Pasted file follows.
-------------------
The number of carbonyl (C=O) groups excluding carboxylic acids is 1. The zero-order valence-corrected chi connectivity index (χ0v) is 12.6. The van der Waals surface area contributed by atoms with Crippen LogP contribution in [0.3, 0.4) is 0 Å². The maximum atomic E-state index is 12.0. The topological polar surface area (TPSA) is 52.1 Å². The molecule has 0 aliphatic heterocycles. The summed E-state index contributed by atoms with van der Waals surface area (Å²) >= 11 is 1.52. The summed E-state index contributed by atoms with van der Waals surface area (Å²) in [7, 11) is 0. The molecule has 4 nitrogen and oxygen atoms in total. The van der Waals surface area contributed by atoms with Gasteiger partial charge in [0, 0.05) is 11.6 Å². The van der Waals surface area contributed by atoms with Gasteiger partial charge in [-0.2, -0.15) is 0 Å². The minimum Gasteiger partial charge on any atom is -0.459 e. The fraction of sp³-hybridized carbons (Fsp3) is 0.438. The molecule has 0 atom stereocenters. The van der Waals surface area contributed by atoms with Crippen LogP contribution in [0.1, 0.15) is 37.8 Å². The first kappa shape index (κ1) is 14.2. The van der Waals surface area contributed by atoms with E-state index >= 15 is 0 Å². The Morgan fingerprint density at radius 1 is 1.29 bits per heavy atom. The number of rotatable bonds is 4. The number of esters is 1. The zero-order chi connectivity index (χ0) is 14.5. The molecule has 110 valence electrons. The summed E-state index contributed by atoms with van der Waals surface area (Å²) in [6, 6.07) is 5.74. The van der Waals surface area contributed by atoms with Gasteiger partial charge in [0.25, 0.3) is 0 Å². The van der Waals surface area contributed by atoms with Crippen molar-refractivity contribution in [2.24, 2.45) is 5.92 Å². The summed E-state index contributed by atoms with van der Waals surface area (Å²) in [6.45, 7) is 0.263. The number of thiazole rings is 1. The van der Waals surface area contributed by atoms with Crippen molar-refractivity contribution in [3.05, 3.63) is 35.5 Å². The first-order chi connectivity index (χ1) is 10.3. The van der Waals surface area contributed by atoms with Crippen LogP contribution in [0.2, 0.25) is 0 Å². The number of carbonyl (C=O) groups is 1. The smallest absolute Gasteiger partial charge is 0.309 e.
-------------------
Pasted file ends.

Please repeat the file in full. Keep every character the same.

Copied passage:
The number of carbonyl (C=O) groups excluding carboxylic acids is 1. The zero-order valence-corrected chi connectivity index (χ0v) is 12.6. The van der Waals surface area contributed by atoms with Crippen LogP contribution in [0.3, 0.4) is 0 Å². The maximum atomic E-state index is 12.0. The topological polar surface area (TPSA) is 52.1 Å². The molecule has 0 aliphatic heterocycles. The summed E-state index contributed by atoms with van der Waals surface area (Å²) >= 11 is 1.52. The summed E-state index contributed by atoms with van der Waals surface area (Å²) in [7, 11) is 0. The molecule has 4 nitrogen and oxygen atoms in total. The van der Waals surface area contributed by atoms with Gasteiger partial charge in [0, 0.05) is 11.6 Å². The van der Waals surface area contributed by atoms with Gasteiger partial charge in [-0.2, -0.15) is 0 Å². The minimum Gasteiger partial charge on any atom is -0.459 e. The fraction of sp³-hybridized carbons (Fsp3) is 0.438. The molecule has 0 atom stereocenters. The van der Waals surface area contributed by atoms with Crippen LogP contribution in [0.1, 0.15) is 37.8 Å². The first kappa shape index (κ1) is 14.2. The van der Waals surface area contributed by atoms with E-state index >= 15 is 0 Å². The Morgan fingerprint density at radius 1 is 1.29 bits per heavy atom. The number of rotatable bonds is 4. The number of esters is 1. The zero-order chi connectivity index (χ0) is 14.5. The molecule has 110 valence electrons. The summed E-state index contributed by atoms with van der Waals surface area (Å²) in [6, 6.07) is 5.74. The van der Waals surface area contributed by atoms with Gasteiger partial charge in [0.25, 0.3) is 0 Å². The van der Waals surface area contributed by atoms with Crippen molar-refractivity contribution in [2.24, 2.45) is 5.92 Å². The summed E-state index contributed by atoms with van der Waals surface area (Å²) in [6.45, 7) is 0.263. The number of thiazole rings is 1. The van der Waals surface area contributed by atoms with Crippen molar-refractivity contribution in [3.05, 3.63) is 35.5 Å². The first-order chi connectivity index (χ1) is 10.3. The van der Waals surface area contributed by atoms with Crippen LogP contribution in [0.2, 0.25) is 0 Å². The number of carbonyl (C=O) groups is 1. The smallest absolute Gasteiger partial charge is 0.309 e.